Working-Class Hollywood: Silent Film and the Shaping of Class in America / Edition 1

Working-Class Hollywood: Silent Film and the Shaping of Class in America / Edition 1

by Steven J. Ross
Pub. Date:
Princeton University Press
Select a Purchase Option (New Edition)
  • purchase options
    $40.25 $46.00 Save 12% Current price is $40.25, Original price is $46. You Save 12%.
  • purchase options
    $25.55 $46.00 Save 44% Current price is $25.55, Original price is $46. You Save 44%.
    Note: Access code and/or supplemental material are not guaranteed to be included with textbook rental or used textbook.
  • purchase options


Working-Class Hollywood: Silent Film and the Shaping of Class in America / Edition 1

This path-breaking book reveals how Hollywood became "Hollywood" and what that meant for the politics of America and American film. Working-Class Hollywood tells the story of filmmaking in the first three decades of the twentieth century, a time when going to the movies could transform lives and when the cinema was a battleground for control of American consciousness. Steven Ross documents the rise of a working-class film movement that challenged the dominant political ideas of the day. Between 1907 and 1930, worker filmmakers repeatedly clashed with censors, movie industry leaders, and federal agencies over the kinds of images and subjects audiences would be allowed to see. The outcome of these battles was critical to our own times, for the victors got to shape the meaning of class in twentieth- century America.

Surveying several hundred movies made by or about working men and women, Ross shows how filmmakers were far more concerned with class conflict during the silent era than at any subsequent time. Directors like Charlie Chaplin, D. W. Griffith, and William de Mille made movies that defended working people and chastised their enemies. Worker filmmakers went a step further and produced movies from A Martyr to His Cause (1911) to The Gastonia Textile Strike (1929) that depicted a unified working class using strikes, unions, and socialism to transform a nation. J. Edgar Hoover considered these class-conscious productions so dangerous that he assigned secret agents to spy on worker filmmakers.

Liberal and radical films declined in the 1920s as an emerging Hollywood studio system, pressured by censors and Wall Street investors, pushed American film in increasingly conservative directions. Appealing to people's dreams of luxury and upward mobility, studios produced lavish fantasy films that shifted popular attention away from the problems of the workplace and toward the pleasures of the new consumer society. While worker filmmakers were trying to heighten class consciousness, Hollywood producers were suggesting that class no longer mattered. Working-Class Hollywood shows how silent films helped shape the modern belief that we are a classless nation.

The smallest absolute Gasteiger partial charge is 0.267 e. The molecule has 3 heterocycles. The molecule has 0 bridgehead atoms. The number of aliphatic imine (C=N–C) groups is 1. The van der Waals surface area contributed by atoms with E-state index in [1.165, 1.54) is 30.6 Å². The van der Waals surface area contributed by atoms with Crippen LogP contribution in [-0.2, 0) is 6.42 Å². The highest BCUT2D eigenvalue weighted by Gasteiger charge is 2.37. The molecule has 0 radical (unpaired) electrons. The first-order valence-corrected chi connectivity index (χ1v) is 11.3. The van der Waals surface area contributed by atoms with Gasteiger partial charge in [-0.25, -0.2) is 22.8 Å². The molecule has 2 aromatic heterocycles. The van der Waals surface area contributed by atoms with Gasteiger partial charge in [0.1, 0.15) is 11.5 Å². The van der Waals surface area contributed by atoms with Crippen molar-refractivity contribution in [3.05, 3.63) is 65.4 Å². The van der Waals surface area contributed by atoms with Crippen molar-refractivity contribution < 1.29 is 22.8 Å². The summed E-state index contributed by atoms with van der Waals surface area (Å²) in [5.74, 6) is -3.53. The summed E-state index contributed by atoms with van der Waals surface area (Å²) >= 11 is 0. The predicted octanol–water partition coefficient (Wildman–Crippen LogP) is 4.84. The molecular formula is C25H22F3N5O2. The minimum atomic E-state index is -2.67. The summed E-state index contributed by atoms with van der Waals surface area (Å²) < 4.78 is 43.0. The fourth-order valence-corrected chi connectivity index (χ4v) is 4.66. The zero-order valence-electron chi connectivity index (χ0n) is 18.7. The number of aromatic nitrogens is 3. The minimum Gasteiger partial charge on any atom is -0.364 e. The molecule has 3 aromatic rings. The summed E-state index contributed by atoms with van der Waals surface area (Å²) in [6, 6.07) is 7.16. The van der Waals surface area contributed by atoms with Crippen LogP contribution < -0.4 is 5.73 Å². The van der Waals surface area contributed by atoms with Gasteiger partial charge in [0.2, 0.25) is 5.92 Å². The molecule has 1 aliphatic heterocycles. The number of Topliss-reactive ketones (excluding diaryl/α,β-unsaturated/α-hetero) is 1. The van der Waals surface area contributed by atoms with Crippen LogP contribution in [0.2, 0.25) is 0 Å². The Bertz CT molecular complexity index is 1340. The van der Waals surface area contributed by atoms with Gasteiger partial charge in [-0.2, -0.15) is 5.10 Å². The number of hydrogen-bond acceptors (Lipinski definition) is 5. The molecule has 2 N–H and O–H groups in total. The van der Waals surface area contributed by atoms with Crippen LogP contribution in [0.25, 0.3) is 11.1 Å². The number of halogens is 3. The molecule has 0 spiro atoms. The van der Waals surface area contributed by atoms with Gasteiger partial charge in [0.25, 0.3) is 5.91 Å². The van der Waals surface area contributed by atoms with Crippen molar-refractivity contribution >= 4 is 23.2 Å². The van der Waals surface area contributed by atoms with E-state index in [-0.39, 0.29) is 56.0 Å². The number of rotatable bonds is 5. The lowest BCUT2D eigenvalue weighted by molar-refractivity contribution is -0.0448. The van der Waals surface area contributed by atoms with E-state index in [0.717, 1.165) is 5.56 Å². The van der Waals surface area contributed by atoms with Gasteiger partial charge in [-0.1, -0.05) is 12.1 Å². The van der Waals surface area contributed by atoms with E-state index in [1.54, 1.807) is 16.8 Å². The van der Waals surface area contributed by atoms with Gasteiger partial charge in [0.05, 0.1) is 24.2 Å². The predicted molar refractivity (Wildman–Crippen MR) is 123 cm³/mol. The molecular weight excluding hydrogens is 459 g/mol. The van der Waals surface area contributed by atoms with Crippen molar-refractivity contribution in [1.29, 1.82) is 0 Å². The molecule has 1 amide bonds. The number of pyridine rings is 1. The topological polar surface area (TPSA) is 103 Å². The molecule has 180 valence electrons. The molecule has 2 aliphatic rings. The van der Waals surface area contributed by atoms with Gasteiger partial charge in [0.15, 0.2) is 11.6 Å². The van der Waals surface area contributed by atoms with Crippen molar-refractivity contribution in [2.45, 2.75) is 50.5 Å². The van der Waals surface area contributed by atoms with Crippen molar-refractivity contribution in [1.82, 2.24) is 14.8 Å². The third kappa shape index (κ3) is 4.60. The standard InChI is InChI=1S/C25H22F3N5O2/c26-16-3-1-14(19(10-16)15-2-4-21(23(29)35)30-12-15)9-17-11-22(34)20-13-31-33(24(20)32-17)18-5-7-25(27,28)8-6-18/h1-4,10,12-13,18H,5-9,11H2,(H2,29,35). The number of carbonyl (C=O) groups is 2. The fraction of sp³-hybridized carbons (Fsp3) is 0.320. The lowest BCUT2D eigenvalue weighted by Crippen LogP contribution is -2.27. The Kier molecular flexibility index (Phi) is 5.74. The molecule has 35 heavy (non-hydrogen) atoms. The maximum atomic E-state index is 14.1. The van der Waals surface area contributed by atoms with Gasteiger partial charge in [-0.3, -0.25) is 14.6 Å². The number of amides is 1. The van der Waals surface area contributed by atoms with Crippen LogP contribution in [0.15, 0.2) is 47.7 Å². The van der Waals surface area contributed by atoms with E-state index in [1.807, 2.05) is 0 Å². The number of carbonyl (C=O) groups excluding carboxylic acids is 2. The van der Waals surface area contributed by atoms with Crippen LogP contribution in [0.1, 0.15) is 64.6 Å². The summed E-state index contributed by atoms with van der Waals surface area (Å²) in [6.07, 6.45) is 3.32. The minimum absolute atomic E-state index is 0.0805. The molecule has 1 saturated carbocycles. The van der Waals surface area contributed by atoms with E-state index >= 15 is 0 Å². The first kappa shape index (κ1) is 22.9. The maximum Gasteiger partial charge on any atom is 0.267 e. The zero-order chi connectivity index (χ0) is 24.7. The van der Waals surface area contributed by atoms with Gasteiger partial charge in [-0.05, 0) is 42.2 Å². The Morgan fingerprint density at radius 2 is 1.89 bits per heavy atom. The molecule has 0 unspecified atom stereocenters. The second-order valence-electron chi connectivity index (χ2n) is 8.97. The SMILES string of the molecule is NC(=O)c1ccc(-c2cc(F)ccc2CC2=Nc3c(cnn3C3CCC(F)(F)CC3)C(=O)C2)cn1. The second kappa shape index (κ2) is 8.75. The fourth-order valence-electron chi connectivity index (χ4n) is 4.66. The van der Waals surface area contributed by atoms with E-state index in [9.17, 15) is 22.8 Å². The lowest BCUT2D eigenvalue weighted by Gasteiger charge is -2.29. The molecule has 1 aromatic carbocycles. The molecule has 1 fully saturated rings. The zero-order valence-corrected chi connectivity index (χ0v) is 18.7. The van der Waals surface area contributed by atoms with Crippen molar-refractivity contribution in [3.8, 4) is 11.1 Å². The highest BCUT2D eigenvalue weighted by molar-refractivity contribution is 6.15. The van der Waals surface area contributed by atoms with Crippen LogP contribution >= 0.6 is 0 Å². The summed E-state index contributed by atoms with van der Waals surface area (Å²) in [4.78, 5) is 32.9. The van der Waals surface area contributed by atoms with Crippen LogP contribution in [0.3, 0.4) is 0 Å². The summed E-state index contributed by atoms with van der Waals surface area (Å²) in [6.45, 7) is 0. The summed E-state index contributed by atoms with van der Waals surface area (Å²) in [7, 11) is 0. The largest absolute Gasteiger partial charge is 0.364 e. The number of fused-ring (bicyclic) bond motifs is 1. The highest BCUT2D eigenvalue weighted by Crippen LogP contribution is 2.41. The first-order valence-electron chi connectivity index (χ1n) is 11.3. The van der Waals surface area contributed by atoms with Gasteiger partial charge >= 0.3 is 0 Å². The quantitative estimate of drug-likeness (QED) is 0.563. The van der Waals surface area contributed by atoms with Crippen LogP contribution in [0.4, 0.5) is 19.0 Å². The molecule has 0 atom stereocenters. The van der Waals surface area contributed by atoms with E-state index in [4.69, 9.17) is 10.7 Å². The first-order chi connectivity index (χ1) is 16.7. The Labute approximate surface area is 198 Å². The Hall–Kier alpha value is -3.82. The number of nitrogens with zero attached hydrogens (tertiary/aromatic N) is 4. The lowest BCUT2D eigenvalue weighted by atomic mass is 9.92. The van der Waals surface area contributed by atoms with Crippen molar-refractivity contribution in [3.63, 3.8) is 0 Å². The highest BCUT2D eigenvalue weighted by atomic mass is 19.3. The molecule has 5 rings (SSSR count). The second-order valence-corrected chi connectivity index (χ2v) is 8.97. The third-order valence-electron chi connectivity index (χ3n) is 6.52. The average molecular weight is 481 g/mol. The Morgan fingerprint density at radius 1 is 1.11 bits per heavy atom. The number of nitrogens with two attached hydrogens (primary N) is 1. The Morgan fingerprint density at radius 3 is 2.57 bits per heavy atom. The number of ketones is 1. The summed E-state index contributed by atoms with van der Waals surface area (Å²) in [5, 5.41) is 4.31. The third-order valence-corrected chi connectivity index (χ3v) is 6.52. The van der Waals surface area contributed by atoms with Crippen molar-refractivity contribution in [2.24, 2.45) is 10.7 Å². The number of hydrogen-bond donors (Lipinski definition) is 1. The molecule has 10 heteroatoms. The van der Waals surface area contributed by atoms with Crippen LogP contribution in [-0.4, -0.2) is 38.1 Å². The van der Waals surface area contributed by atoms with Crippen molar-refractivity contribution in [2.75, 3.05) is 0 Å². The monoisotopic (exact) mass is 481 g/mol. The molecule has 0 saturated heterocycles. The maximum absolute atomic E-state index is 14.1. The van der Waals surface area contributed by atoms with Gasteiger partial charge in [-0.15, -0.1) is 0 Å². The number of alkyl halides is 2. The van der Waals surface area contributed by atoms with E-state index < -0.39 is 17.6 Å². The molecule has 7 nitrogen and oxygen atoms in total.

Product Details

ISBN-13: 9780691024646
Publisher: Princeton University Press
Publication date: 12/14/1999
Edition description: New Edition
Pages: 392
Product dimensions: 6.07(w) x 9.29(h) x 0.94(d)

Table of Contents

List of Illustrations



Pt. I The Rise of the Movies: Political Filmmaking and the Working Class 1

Introduction 3

1 Going to the Movies: Leisure, Class, and Danger in the Early Twentieth Century 11

2 Visualizing the Working Class: Cinema and Politics before Hollywood 34

3 The Good, the Bad, and the Violent: Class Conflict and the Labor-Capital Genre 56

4 Making a Pleasure of Agitation: The Rise of the Worker Film Movement 86

Pt. II The Rise of Hollywood: From Working Class to Middle Class 113

5 When Russia Invaded America: Hollywood, War, and the Movies 115

6 Struggles for the Screen: The Revival of the Worker Film Movement 143

7 Fantasy and Politics: Moviegoing and Movies in the 1920s 173

8 Lights Out: The Decline of Labor Filmmaking and the Triumph of Hollywood 212

Epilogue: The Movies Talk But What Do They Say? 240

Select Filmography 259

Sources and Methods for Writing Film History 263

Abbreviations 277

Notes 279

Index 353

Customer Reviews

Most Helpful Customer Reviews

See All Customer Reviews